Monday, February 25, 2013

Psalm for Sunday, March 3, 2013


Psalm 103: 1-2, 3-4, 6-7, 8, 11


“As the heavens tower over the
earth, so God's mercy towers
over those who fear Him.”


Our psalmist sings the praises
of a divine and loving God,
who surrounds us with compassion,
pardons our sins, heals our ills.


God will deliver us as He delivered
the Israelites from their affliction
at the hands of the Egyptians (1st reading).
“God delivers your life from the pit,
surrounds you with love and compassion.”


God nurses no lasting anger;  He has
not dealt with us as our sins deserve.
But God demands something of us
in return – that we cleanse ourselves
from evil desires and avoid sin.
St. Paul warns us, “Whoever thinks
he is standing secure should take care
not to fall.” (2nd reading).  Jesus says
it more powerfully in today's Gospel,
“If you do not repent, you will all perish.”


The Lord’s patience with us is a gift –
“Merciful and gracious is the Lord,
slow to anger, abounding in kindness.”
Our duty is to remain faithful to the Lord,
as His children, and to treat His anointed ones
with love and compassion, as He would do.


We are to be merciful to our enemies by
imitating Jesus.  Who can love their enemies,
and do good to them?  It will be difficult if
we allow our earthly nature to rule us.
Just as “God has not dealt with us as our
sins merit,” so must we have compassion
on those we may be inclined to condemn.


We cannot imitate God without a share
in Christ’s divinity, by allowing the Holy
Spirit within us to guide us.  Only then
will we have the kind of compassion the
Psalm speaks about.


And as our psalmist says, God’s love will
tower over us if we are his faithful.
If we love the Lord, it will show in our hearts,
and the old things will then pass away. 
What could be a better lesson for our
Lenten journey.



Discussion Questions for Reflection

1.  Our psalmist assures us that God in His compassion
will redeem our life from the 'pit.'  But we must do our part
and show repentance.  Describe how during Lent you are
becoming kinder and more merciful to your family and your neighbors.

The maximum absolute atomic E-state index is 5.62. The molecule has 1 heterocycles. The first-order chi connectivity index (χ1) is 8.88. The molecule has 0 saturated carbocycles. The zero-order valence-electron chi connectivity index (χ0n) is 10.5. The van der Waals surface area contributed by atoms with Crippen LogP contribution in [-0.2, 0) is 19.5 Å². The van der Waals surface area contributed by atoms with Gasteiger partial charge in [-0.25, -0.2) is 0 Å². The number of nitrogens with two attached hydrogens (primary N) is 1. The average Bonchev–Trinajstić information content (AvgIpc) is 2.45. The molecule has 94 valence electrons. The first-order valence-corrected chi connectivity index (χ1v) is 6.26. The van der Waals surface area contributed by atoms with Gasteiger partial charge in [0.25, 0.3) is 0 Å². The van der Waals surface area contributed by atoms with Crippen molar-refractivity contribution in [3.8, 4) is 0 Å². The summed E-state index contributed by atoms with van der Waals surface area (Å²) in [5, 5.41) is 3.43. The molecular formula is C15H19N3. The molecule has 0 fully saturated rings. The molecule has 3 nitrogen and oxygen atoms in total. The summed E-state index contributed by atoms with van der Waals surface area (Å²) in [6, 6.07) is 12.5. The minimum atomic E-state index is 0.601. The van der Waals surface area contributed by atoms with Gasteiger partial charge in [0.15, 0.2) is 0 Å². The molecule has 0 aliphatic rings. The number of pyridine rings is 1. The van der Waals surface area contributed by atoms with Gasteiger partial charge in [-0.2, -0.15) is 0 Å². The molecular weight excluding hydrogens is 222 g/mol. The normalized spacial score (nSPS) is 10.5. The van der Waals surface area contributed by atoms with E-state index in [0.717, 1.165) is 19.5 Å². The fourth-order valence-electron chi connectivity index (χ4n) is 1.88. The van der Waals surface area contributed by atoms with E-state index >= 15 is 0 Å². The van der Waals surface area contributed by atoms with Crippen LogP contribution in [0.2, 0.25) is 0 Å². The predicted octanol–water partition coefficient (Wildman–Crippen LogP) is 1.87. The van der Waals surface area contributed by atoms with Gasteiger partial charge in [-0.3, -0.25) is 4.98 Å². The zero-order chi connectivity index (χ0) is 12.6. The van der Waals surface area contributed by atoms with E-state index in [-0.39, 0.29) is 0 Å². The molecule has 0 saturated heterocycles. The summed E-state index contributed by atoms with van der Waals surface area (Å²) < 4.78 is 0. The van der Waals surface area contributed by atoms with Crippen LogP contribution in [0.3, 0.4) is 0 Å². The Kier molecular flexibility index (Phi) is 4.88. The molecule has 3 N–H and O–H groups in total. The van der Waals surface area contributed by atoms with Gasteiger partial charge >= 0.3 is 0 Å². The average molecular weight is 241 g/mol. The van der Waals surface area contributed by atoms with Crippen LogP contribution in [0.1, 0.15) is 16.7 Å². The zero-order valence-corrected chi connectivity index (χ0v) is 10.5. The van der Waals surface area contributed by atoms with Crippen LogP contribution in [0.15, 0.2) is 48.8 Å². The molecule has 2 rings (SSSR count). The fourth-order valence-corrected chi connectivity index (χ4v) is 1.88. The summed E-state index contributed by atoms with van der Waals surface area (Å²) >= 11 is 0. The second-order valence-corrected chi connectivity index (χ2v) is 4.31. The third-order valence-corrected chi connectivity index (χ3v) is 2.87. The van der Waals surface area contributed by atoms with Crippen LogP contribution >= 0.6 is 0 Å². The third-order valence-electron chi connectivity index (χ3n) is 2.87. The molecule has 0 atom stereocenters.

2.  The Psalm inspires us to bless the Lord and 'forget not all
His benefits.'  Speak of your gratitude for the gifts you have received from God.


  1. For me, it is difficult to have compassion for those whom I see continually making bad choices for themselves and the community. When someone slips up and makes a bad choice it is much easier to forgive the first time. When they continue to make bad choices,it is much more difficult for me to forgive and not to condemn the sinner and/or the sin. I need to spend more time listening to the Holy Spirit.

  2. Praise the Lord, oh my soul! Does my life really praise the Lord with a thanksgiving heart like the Psalmist did? Did I express my appreciation for all my blessings and gifts from God? I did neither of them. Although I did verbally, it was not from the bottom of my heart. I felt guilty about it. After all, I'm a helpless human being with a sinful nature. Even though God sustained my life this far, I was ungrateful. I have taken for granted His blessings and His mercy. I know my entire mindset was wrong.

    Lenten season reminds me of Jesus' love; His Passion; His suffering and death Our obligation is fasting; prayer; self-sacrificing; and almsgiving. Whenever I think of Jesus' suffering, my tears are rolling down my cheeks with repentance for my past sins. The gift of tears is a blessing I think. On the other hand, I give Him the glory and praise His victory over death. He conquered death for us. He set us free from Satan's bondage. He is worthy to be praised by us.

    Yes, I'm blessed with God's blessings so that I can bless others who are in need. In this special time of Lenten practice, I can be more generous, be more kind and thoughtful and forgiving toward my family and my neighbors. And moreover, I have to control and to learn how to hold my sharp tongue with the help of God's grace when my anxiety level is high. He'll mold me into a better person gradually.